Silicon Valley Review: “The Cap Table” (Season 1, Episode 2)

Thomas Middleditch and Josh Brener in Silicon Valley
Dinesh’s own asshole tendencies are a bit more reserved during the interview, comfortable that his knowledge of Java will give him a key foothold in the company (but he still makes sure to fit in some potshots at Gilfoyle). He’s the most the pragmatic of the group, which is perhaps why he comes off as the biggest asshole when it becomes clear that Richard’s BFF Bighead is the deadweight of the organization. The refrain heard the whole night about Bighead is “he’s a great guy, but…”, which is exactly the sort of person Richard has to avoid becoming if he wants Pied Piper to succeed: the guy everybody likes, and no one wants to work with.

There’s a surprising amount of plot in “The Cap Table,” which is a little unfortunate, as Bighead and Richard’s friendship being at stake doesn’t really carry much water at the moment. The opening scene makes a great case for Silicon Valley functioning perfectly well as just a geeky hangout show, but Judge and company seem to have something a bit more structured in mind. With only eight episodes airing this year, they understandably want to setup as many of the characters and competing interests in Silicon Valley as quickly as possible, so while “The Cap Table” feels rushed in spots, it does bring the story to some interesting places. Undercutting Richard finally channeling his inner asshole with Bighead announcing his promotion at Hooli is a particularly Judge move, who’s never met a big, episode-encapsulating speech he couldn’t hilariously take the wind out of moments later.

The final scene in particular is what solidifies Silicon Valley’s intention to be about more than just tech-savvy bros broing out, and occasionally bumbling their way through the business world. Richard sending a test copy of Pied Piper to the “jock” programmers at Hooli in the pilot was a particularly spineless moment and mistake, one that the Richard at the end of “The Cap Table” might have been smart enough to avoid, but will now have to deal with anyway. With Hooli ripping open the code to Pied Piper so they can get to work on a knockoff, the incompetence of the Hacker Hostel crew is that much funnier, and the show now has some fairly serious stakes that aren’t just personal.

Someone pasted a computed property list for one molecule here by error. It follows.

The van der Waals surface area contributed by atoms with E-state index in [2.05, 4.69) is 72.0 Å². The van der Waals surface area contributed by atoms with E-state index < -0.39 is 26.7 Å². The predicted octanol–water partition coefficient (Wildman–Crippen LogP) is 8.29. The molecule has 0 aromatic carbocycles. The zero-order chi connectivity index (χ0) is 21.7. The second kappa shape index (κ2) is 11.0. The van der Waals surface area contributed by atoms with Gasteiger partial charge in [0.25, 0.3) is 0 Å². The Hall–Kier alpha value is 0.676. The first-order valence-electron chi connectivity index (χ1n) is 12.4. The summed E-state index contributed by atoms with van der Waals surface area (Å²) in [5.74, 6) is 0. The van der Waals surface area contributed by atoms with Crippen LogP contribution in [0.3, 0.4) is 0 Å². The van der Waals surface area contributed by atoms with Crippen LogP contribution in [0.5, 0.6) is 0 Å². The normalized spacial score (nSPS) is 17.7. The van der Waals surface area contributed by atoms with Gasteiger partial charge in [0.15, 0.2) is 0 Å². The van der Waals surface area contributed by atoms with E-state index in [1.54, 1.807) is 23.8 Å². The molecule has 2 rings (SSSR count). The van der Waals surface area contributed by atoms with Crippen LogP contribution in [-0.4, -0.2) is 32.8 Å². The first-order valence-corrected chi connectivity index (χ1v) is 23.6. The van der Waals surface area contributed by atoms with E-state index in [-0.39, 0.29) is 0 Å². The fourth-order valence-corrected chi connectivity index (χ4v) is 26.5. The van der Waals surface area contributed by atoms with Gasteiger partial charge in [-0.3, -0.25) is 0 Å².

A major part of Silicon Valley’s satire comes from taking aim at the notion of tech industry icons as creatives, because the companies they build wind up mattering more than a face man, or a product they helped create. After all, an icon is just that: a fixed position you can keep your eyes on while hundreds and thousands of moving parts go to work in the background. During his ranting interview, Gilfoyle does hit on an important kernel of truth with regard to how the public doesn’t really care about who’s responsible for the tech they use, just so long as it works. For Silicon Valley, corporate greed presents itself as less a matter of picking than other guys pocket than it is picking his brain, then beating him to the patent office. Pied Piper Inc. can’t even get a cheque cashed yet, so they’re about as little a guy as they come if they’re planning to take on Hooli and Gavin Belson for control of whatever it is Richard created. In just two episodes, Richard’s already gotten his rinky-dink rocketship into a space race with NASA, and in Silicon Valley, no one remembers whose idea landed second.

  • Stray Thoughts

-The show’s brand of social awkwardness continues to be spot-on, whether exaggerated (Dinesh finding a silver lining in Bighead being dead because it would mean avoiding an awkward conversation), or painfully real (Richard asking the bank clerk if she’s the one who can help him get Pied Piper registered with the I.R.S. is the exact sort a question a person with no clue would ask).

-“Queuing: John Wayne, In a Mansion….not found.” The Hacker Hostel may not be Hooli, but at least their voice-activated mood lighting works better than Belson’s music player.

-“I made a perverted, sexist, useless thing.” Bighead has a moment of clarity regarding his own app, NipAlert.

-I’m hoping for a running gag through the season of terrible pitches for apps being brought up out of the blue. The doctor played by Andy Daly last week had his panic attack predictor, which at least might serve a purpose. Peter Gregory probably has more use for Erlich’s pot than he does a stake in a water fountain-locator app.